The coordinator of the Sept. 11 plot told interrogators that he believed Zacarias Moussaoui was to participate in the hijackings, but another top al Qaeda detainee said Moussaoui was part of a second wave of attacks, according to a report released yesterday.
The secret statements of Ramzi Binalshibh and Khalid Sheik Mohammed, unveiled by the independent commission probing the attacks of Sept. 11, 2001, provide by far the most specific information to date on the key issue that has stalled Moussaoui's prosecution. Moussaoui, the only person charged in the United States in connection with Sept. 11, has been seeking access to the two detainees to bolster his defense. The issue has been tied up in the courts for more than a year.
Binalshibh, the self-described coordinator of the attacks on the World Trade Center and Pentagon, said he sent $14,000 to Moussaoui in July 2001 on instructions from Mohammed that he understood to be "part of the 9/11 plot," the commission's report says. The report says "there is good reason to believe" that Mohammed was preparing Moussaoui as a potential substitute pilot because one of the 19 hijackers was considering dropping out.
But Mohammed, who was al Qaeda's operations chief, "denies that Moussaoui was ever intended to be part of the 9/11 operation," the report says. Instead, it says, Moussaoui was being groomed for a second wave of attacks on the West Coast after Sept. 11. That wave fizzled, and Mohammed said the two other pilots who had been recruited for it already had backed out before Moussaoui was arrested in August 2001.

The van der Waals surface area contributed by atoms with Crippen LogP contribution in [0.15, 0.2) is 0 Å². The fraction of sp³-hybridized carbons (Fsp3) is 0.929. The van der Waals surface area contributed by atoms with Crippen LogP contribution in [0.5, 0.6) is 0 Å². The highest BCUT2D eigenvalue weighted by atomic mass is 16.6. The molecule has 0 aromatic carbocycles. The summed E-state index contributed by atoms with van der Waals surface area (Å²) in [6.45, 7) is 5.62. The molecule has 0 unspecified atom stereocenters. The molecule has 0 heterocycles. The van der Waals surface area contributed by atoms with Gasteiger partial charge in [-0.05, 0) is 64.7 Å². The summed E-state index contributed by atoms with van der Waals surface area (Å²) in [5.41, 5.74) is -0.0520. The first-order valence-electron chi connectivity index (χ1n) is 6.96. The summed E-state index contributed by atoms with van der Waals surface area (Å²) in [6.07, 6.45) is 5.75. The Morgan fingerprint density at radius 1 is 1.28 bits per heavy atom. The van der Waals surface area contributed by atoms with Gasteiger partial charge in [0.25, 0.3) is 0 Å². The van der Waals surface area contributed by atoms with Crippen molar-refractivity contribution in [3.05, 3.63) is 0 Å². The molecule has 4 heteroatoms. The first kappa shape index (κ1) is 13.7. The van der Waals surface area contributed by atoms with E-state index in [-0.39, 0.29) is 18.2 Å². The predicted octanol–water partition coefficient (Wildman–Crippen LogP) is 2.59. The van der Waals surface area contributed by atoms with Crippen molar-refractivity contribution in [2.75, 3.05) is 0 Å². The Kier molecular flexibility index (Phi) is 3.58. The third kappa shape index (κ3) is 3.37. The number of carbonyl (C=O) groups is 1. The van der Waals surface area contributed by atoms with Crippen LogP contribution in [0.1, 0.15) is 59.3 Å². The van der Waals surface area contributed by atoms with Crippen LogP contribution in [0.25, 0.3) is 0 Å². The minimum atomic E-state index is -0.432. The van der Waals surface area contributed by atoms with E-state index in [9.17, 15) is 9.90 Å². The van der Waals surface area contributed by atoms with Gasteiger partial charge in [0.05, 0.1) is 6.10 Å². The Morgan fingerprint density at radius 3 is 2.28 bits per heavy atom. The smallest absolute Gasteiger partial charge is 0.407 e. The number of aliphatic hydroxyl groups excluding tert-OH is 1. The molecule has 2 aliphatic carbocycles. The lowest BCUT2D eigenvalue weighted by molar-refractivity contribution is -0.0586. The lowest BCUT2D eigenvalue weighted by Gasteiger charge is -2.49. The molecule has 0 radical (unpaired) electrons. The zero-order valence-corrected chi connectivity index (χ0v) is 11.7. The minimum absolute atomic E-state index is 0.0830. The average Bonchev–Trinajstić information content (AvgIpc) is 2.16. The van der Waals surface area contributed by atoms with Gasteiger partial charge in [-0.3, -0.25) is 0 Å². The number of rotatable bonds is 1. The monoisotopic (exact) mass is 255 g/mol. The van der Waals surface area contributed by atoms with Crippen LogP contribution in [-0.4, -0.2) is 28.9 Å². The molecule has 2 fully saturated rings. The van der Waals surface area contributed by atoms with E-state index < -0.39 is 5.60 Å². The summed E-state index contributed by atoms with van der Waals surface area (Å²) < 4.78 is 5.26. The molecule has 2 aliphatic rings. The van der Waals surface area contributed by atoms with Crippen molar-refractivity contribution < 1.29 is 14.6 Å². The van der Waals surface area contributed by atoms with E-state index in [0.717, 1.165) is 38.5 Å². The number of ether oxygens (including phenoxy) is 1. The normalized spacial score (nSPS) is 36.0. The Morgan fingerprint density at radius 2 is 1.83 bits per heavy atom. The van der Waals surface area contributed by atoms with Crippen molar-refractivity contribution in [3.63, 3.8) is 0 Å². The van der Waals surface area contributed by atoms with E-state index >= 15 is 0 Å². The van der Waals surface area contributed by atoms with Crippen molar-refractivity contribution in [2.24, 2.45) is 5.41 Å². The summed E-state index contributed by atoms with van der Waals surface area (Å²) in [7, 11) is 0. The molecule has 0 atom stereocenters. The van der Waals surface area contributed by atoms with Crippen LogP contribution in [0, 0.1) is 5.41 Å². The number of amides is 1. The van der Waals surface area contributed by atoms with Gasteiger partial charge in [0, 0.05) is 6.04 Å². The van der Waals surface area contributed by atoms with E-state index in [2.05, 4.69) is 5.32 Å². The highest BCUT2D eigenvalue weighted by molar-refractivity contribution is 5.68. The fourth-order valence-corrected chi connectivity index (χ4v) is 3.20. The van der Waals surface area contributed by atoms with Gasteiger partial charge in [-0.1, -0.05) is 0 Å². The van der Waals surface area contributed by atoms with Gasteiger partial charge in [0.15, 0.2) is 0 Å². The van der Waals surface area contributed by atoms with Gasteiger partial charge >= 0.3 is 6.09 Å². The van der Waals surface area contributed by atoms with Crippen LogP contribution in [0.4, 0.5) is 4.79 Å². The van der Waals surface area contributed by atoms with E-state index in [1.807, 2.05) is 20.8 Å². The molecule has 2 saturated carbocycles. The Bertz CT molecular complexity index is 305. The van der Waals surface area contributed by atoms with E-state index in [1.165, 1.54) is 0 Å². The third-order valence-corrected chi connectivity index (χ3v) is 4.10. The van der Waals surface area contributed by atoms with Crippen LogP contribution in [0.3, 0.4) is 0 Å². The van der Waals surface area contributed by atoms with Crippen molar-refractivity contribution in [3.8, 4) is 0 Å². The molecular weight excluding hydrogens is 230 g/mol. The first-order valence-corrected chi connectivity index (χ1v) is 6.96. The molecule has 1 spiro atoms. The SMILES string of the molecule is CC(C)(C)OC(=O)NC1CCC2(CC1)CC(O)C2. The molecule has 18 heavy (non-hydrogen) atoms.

The report acknowledges that the statements of Mohammed and Binalshibh, who are being interrogated at undisclosed locations, are "not entirely consistent."
Still, some lawyers said the statements bolster the prosecution's case against Moussaoui because they implicate him on the main charge against him -- conspiring with al Qaeda in a broad plot that led to Sept. 11. But the lawyers said the detainees could make it more difficult for the government to secure a death sentence. For that, they said, prosecutors need to link Moussaoui to the events that day.
"The conviction is no problem," said Andrew McBride, a former federal prosecutor closely following the case, citing the broad nature of federal conspiracy law and the charges against Moussaoui.
But, McBride added, "if somebody is willing to say that he was never intended to be part of 9/11, that could hurt them on the death penalty."
Sources close to the case said the detainees' statements released by the commission are incomplete, adding that Binalshibh indicated at different points in his interrogations that Moussaoui was not part of the Sept. 11 plot. Both the federal judge overseeing the case in Alexandria and a federal appeals court have found that the detainees gave interrogators information that could help Moussaoui's case.
Edward B. MacMahon Jr., an attorney for Moussaoui, criticized the commission for disclosing the information and the government for declassifying it, calling it "selective" and saying it would hamper Moussaoui's ability to get a fair trial. "It's only released in the context of the 9/11 plot, so it assumes in all regards that Moussaoui is involved," he said.
Justice Department officials declined to comment, and commission spokesman Al Felzenberg said only that the panel was seeking to make as much information public as possible.
Moussaoui, a French citizen, was indicted in December 2001. His efforts to gain access to Mohammed, Binalshibh and a third detainee have stalled the case since a judge ruled in January 2003 that he could question Binalshibh. The judge later ordered depositions of Mohammed and the third detainee. The government refused to provide the witnesses on national security grounds, and a federal appeals court in April said Moussaoui could not interview them but could have access to their statements. The appellate court is now considering a defense appeal of that ruling.